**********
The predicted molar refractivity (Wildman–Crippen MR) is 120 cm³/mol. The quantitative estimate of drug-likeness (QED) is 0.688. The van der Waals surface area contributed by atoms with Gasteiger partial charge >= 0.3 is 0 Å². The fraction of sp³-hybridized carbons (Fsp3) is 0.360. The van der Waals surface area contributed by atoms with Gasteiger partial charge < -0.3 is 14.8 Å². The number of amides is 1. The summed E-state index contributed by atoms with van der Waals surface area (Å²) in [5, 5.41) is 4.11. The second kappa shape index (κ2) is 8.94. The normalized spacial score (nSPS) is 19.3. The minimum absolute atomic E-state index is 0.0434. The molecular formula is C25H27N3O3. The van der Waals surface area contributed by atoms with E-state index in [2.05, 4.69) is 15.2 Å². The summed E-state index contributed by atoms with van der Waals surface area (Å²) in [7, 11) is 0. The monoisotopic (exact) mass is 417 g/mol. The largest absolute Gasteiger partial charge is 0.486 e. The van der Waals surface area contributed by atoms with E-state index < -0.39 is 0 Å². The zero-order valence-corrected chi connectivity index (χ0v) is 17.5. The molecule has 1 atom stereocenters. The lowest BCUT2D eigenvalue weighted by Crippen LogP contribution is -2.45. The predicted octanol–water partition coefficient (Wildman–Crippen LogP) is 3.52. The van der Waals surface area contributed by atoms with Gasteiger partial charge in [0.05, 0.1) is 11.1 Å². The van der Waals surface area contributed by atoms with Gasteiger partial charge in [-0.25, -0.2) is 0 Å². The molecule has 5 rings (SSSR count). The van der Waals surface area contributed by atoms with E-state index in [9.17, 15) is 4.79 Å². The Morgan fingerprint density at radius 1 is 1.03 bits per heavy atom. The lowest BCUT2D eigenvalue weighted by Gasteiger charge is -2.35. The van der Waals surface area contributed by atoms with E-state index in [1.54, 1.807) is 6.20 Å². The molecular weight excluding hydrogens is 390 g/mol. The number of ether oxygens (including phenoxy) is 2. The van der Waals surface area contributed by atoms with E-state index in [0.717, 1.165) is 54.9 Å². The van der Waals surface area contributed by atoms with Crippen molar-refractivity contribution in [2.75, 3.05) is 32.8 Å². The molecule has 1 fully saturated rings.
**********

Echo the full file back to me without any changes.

The predicted molar refractivity (Wildman–Crippen MR) is 120 cm³/mol. The quantitative estimate of drug-likeness (QED) is 0.688. The van der Waals surface area contributed by atoms with Gasteiger partial charge >= 0.3 is 0 Å². The fraction of sp³-hybridized carbons (Fsp3) is 0.360. The van der Waals surface area contributed by atoms with Gasteiger partial charge < -0.3 is 14.8 Å². The number of amides is 1. The summed E-state index contributed by atoms with van der Waals surface area (Å²) in [5, 5.41) is 4.11. The second kappa shape index (κ2) is 8.94. The normalized spacial score (nSPS) is 19.3. The minimum absolute atomic E-state index is 0.0434. The molecular formula is C25H27N3O3. The van der Waals surface area contributed by atoms with E-state index in [2.05, 4.69) is 15.2 Å². The summed E-state index contributed by atoms with van der Waals surface area (Å²) in [7, 11) is 0. The monoisotopic (exact) mass is 417 g/mol. The largest absolute Gasteiger partial charge is 0.486 e. The van der Waals surface area contributed by atoms with E-state index < -0.39 is 0 Å². The zero-order valence-corrected chi connectivity index (χ0v) is 17.5. The molecule has 1 atom stereocenters. The lowest BCUT2D eigenvalue weighted by Crippen LogP contribution is -2.45. The predicted octanol–water partition coefficient (Wildman–Crippen LogP) is 3.52. The van der Waals surface area contributed by atoms with Gasteiger partial charge in [0.05, 0.1) is 11.1 Å². The van der Waals surface area contributed by atoms with Gasteiger partial charge in [-0.25, -0.2) is 0 Å². The molecule has 5 rings (SSSR count). The van der Waals surface area contributed by atoms with E-state index in [9.17, 15) is 4.79 Å². The Morgan fingerprint density at radius 1 is 1.03 bits per heavy atom. The lowest BCUT2D eigenvalue weighted by Gasteiger charge is -2.35. The van der Waals surface area contributed by atoms with E-state index in [1.54, 1.807) is 6.20 Å². The molecular weight excluding hydrogens is 390 g/mol. The number of ether oxygens (including phenoxy) is 2. The van der Waals surface area contributed by atoms with E-state index in [0.717, 1.165) is 54.9 Å². The van der Waals surface area contributed by atoms with Crippen molar-refractivity contribution in [2.75, 3.05) is 32.8 Å². The molecule has 1 fully saturated rings.